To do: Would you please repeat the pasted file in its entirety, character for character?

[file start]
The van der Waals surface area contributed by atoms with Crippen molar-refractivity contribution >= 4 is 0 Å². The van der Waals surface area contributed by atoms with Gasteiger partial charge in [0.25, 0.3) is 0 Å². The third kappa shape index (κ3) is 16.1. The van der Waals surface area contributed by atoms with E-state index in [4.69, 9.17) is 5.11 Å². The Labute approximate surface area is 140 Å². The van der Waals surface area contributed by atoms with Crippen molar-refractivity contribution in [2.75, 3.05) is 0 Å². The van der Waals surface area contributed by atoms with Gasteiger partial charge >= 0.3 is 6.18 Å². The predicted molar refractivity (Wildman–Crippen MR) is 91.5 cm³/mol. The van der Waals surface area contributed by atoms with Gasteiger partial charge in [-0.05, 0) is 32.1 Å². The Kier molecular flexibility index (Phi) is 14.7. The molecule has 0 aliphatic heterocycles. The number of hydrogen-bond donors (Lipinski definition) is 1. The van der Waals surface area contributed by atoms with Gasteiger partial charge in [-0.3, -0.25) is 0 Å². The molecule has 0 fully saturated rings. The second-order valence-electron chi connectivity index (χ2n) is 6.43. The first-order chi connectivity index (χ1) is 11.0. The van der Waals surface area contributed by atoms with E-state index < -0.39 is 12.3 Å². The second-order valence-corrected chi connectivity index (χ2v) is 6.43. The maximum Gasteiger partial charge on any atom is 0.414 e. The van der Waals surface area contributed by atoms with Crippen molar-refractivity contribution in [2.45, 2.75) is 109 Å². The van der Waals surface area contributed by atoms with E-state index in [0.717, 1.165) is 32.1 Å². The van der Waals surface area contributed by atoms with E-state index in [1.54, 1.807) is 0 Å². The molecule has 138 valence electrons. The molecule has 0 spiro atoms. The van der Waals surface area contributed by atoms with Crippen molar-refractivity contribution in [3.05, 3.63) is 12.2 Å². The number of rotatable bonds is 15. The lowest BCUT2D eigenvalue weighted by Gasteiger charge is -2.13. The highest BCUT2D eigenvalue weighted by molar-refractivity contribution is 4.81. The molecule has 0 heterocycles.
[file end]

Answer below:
The van der Waals surface area contributed by atoms with Crippen molar-refractivity contribution >= 4 is 0 Å². The van der Waals surface area contributed by atoms with Gasteiger partial charge in [0.25, 0.3) is 0 Å². The third kappa shape index (κ3) is 16.1. The van der Waals surface area contributed by atoms with E-state index in [4.69, 9.17) is 5.11 Å². The Labute approximate surface area is 140 Å². The van der Waals surface area contributed by atoms with Crippen molar-refractivity contribution in [2.75, 3.05) is 0 Å². The van der Waals surface area contributed by atoms with Gasteiger partial charge >= 0.3 is 6.18 Å². The predicted molar refractivity (Wildman–Crippen MR) is 91.5 cm³/mol. The van der Waals surface area contributed by atoms with Gasteiger partial charge in [-0.05, 0) is 32.1 Å². The Kier molecular flexibility index (Phi) is 14.7. The molecule has 0 aliphatic heterocycles. The number of hydrogen-bond donors (Lipinski definition) is 1. The van der Waals surface area contributed by atoms with Gasteiger partial charge in [-0.3, -0.25) is 0 Å². The molecule has 0 fully saturated rings. The second-order valence-electron chi connectivity index (χ2n) is 6.43. The first-order chi connectivity index (χ1) is 11.0. The van der Waals surface area contributed by atoms with E-state index < -0.39 is 12.3 Å². The second-order valence-corrected chi connectivity index (χ2v) is 6.43. The maximum Gasteiger partial charge on any atom is 0.414 e. The van der Waals surface area contributed by atoms with Crippen molar-refractivity contribution in [2.45, 2.75) is 109 Å². The van der Waals surface area contributed by atoms with E-state index in [0.717, 1.165) is 32.1 Å². The van der Waals surface area contributed by atoms with E-state index in [1.54, 1.807) is 0 Å². The molecule has 138 valence electrons. The molecule has 0 spiro atoms. The van der Waals surface area contributed by atoms with Crippen molar-refractivity contribution in [3.05, 3.63) is 12.2 Å². The number of rotatable bonds is 15. The lowest BCUT2D eigenvalue weighted by Gasteiger charge is -2.13. The highest BCUT2D eigenvalue weighted by molar-refractivity contribution is 4.81. The molecule has 0 heterocycles.